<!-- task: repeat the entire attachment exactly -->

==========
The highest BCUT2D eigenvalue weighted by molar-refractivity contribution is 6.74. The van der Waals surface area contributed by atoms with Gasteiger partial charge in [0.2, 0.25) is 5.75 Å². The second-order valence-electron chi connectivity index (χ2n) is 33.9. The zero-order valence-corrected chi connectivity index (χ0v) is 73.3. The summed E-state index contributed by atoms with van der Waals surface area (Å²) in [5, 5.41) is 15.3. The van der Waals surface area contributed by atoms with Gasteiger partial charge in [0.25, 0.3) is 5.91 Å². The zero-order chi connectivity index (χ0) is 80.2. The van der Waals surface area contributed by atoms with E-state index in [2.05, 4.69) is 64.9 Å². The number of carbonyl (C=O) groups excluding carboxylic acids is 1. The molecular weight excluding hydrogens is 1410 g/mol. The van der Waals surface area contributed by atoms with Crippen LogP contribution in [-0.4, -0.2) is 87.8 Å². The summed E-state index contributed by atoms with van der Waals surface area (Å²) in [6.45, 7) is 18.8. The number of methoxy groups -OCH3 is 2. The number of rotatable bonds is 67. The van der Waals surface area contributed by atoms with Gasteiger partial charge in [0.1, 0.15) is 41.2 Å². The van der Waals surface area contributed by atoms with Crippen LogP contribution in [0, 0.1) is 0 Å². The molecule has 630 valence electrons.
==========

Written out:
The highest BCUT2D eigenvalue weighted by molar-refractivity contribution is 6.74. The van der Waals surface area contributed by atoms with Gasteiger partial charge in [0.2, 0.25) is 5.75 Å². The second-order valence-electron chi connectivity index (χ2n) is 33.9. The zero-order valence-corrected chi connectivity index (χ0v) is 73.3. The summed E-state index contributed by atoms with van der Waals surface area (Å²) in [5, 5.41) is 15.3. The van der Waals surface area contributed by atoms with Gasteiger partial charge in [0.25, 0.3) is 5.91 Å². The zero-order chi connectivity index (χ0) is 80.2. The van der Waals surface area contributed by atoms with E-state index in [2.05, 4.69) is 64.9 Å². The number of carbonyl (C=O) groups excluding carboxylic acids is 1. The molecular weight excluding hydrogens is 1410 g/mol. The van der Waals surface area contributed by atoms with Crippen LogP contribution in [-0.4, -0.2) is 87.8 Å². The summed E-state index contributed by atoms with van der Waals surface area (Å²) in [6.45, 7) is 18.8. The number of methoxy groups -OCH3 is 2. The number of rotatable bonds is 67. The van der Waals surface area contributed by atoms with Gasteiger partial charge in [0.1, 0.15) is 41.2 Å². The van der Waals surface area contributed by atoms with Crippen LogP contribution in [0, 0.1) is 0 Å². The molecule has 630 valence electrons.